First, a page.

I genuinely can’t believe I haven’t shown you my secret family quiche yet. I even talked about it in a podcast interview. It’s just one of those things I make so regularly that I’m like, oh, this old thing? My mom made this recipe for as long as I remember, and I’ve been making it since I was a teenager. It’d be like telling you how to make cinnamon toast.
Of course it’s more complicated than that. I have some serious opinions about quiche that go a little something like this: IT IS NOT AN OMELET IN A PIE SHELL. I hate firm, eggy quiche, it makes me gag and yes I am being a drama queen. Quiche should be a savory custard pie. Not frittata.
Mike the Viking has been bothering me for years about showing him how to make the quiche, but I wouldn’t because when he can make it himself, he doesn’t need to keep me around any more. I finally gave up and showed him, so I guess I should pack a satchel and steal away in the dead of night. Wait, that’s ninjas.
For science, we used a Trader Joe’s frozen pie crust and guess what? It was pretty okay! I don’t think it’s an all-time replacement for homemade, but since this was an experiment in Mike’s autonomy, I wanted to see if he could just pick up a frozen crust for when he wants to woo my replacement with his quiche-making skills. The problem was that the crust is too small, the morons. It’ll fit maybe one of those little disposable aluminum pie tins, but not my standard glass Pyrex pan, hence the manual pushing around of the dough to get it to fit.
There is 100% no reason to use fresh spinach, because you’d just have to cook it down anyway. I’d never eat frozen spinach in anything else (well, I would in spinach dip), but it needs to be squeezed dry before you can use it. This is messy and leaves your sink looking like someone murdered the lawn in it.
This happened again. I read somewhere that dogs need consistency in the home, so, you know.
Everything gets layered in. I kept pointing out to him that the true craftsmanship of the quiche came from making sure the fillings went all the way out to the edges, but I’m not sure how much of that part he absorbed.
Oh for christ’s sake.
Well, he’s got one fan anyway.
The other issue the Viking is undoubtedly going to screw up when he’s alone is the patience aspect. You can’t just dump the cream and eggs in, you have to coax it in. Like with a lady.
Lumps get gently patted down. Also like with a lady.
I live in terror of him using the oven when I’m gone. I mean, “on” he gets. “Off” is the sticky wicket.
When it’s done it turns golden and puffs up, but when you let it sit for 10 minutes it deflates to normal size and firms up a little more. The interior is soft like pudding and might fight you just a little getting it out of the pan, but I don’t imagine I have to convince you this is a bad thing. It’s a whipping cream and cheese pie.
Anger Burger Family Quiche
the primary piece of advice I have for quiche is to use either heavy cream or half-and-half (adding one extra egg to the latter). don’t use whole milk. do not. the second piece of advice is to – with the exception of spinach, which should be from frozen – cook any filling before assembly. say for example we make the other household favorite, the “breakfast quiche”: this consists of two or three small red potatoes, half an onion, half each of a red and green bell pepper (all diced small) and a quarter pound of breakfast sausage (or Gimme Lean), and everything gets fried up in a saute pan until brown and delicious as though you were going to eat it just like that. THEN it gets put into a quiche with cheddar cheese. or another example: broccoli and ricotta. the broccoli is either steamed or sauteed until almost tender, allowed to cool just enough to squeeze some water out of it with your hands, and then added to a quiche with big globs of fresh ricotta and some part-skim mozzarella. see a pattern here? nothing goes in raw. if you put in anything raw, it’ll weep water during cooking and make your quiche runny. fair warning.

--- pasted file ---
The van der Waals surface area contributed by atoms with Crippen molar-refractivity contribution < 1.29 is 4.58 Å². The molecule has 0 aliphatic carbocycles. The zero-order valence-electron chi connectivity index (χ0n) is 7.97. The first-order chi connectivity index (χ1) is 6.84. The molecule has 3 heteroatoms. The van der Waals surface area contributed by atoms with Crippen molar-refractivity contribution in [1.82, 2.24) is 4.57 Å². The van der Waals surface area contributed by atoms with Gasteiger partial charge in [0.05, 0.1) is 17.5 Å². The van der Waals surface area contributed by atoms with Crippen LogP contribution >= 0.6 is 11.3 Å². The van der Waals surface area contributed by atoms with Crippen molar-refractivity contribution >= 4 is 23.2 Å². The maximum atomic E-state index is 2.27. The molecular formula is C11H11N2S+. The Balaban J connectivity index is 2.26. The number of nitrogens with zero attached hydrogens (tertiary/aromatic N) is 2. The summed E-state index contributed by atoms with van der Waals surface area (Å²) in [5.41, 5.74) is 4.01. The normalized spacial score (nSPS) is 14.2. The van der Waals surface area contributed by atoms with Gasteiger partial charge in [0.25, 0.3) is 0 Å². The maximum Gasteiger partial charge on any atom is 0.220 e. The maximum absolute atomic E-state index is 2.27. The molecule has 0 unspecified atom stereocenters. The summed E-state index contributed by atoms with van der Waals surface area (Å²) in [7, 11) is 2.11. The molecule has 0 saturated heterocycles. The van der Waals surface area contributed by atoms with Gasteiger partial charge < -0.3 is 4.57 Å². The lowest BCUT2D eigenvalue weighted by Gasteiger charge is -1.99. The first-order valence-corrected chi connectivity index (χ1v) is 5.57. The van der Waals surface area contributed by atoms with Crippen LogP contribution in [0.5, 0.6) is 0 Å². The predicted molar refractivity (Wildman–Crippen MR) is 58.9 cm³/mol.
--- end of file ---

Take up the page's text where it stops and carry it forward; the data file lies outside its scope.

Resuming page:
1 bottom pie crust, uncooked
1 pint whipping cream (heavy or regular, both are fine)
12 oz. of gruyere and/or standard swiss cheese, even the cheap stuff works great, grated
1 bag or two small boxes of frozen, chopped spinach, thawed and squozed
1/2 tsp. salt
1/8 tsp. garlic powder
fresh pepper to taste
- Prepare the crust first by forming it into the pan and putting the whole thing in the fridge to stand by. Set oven to 350°.
- Drain thawed chopped spinach by taking handfuls of it over the sink and squeezing it mostly dry. Don’t get obsessive about it, just drain it the best you can. There’s a lot of waste doing this, lots of small pieces will escape each time, but them’s the breaks.
- In a measuring cup that holds 2 cups or more, beat the two eggs, then mix in the pint of whipping cream. Mix thoroughly.
- In the pie shell (uncooked still) layer as follows: half the cheese, then the spinach (crumbled up nicely to discourage big solid wads), salt, garlic powder, then the other half of the cheese. SLOWLY pour the cream and eggs over the top, allowing it time to trickle down into the cheese and stuff. If you pour too fast it’ll just flow right over the top and off the sides of the quiche. Using a fork, lightly pat down the cheese and everything, taking care to remove pieces of cheese from the crust edge. Top with lots of fresh pepper.
- Bake for 45 minutes, or until puffed and golden and the quiche seems pretty solid if you give it a little shimmy.
- Allow to sit 10 – 15 minutes before attempting to cut. Or it’ll be a little runny, that’s all, if that doesn’t bother you than dive in.
- Quiche leftovers are better than fresh. Reheat slices in the oven at 300° for 20 minutes, uncovered.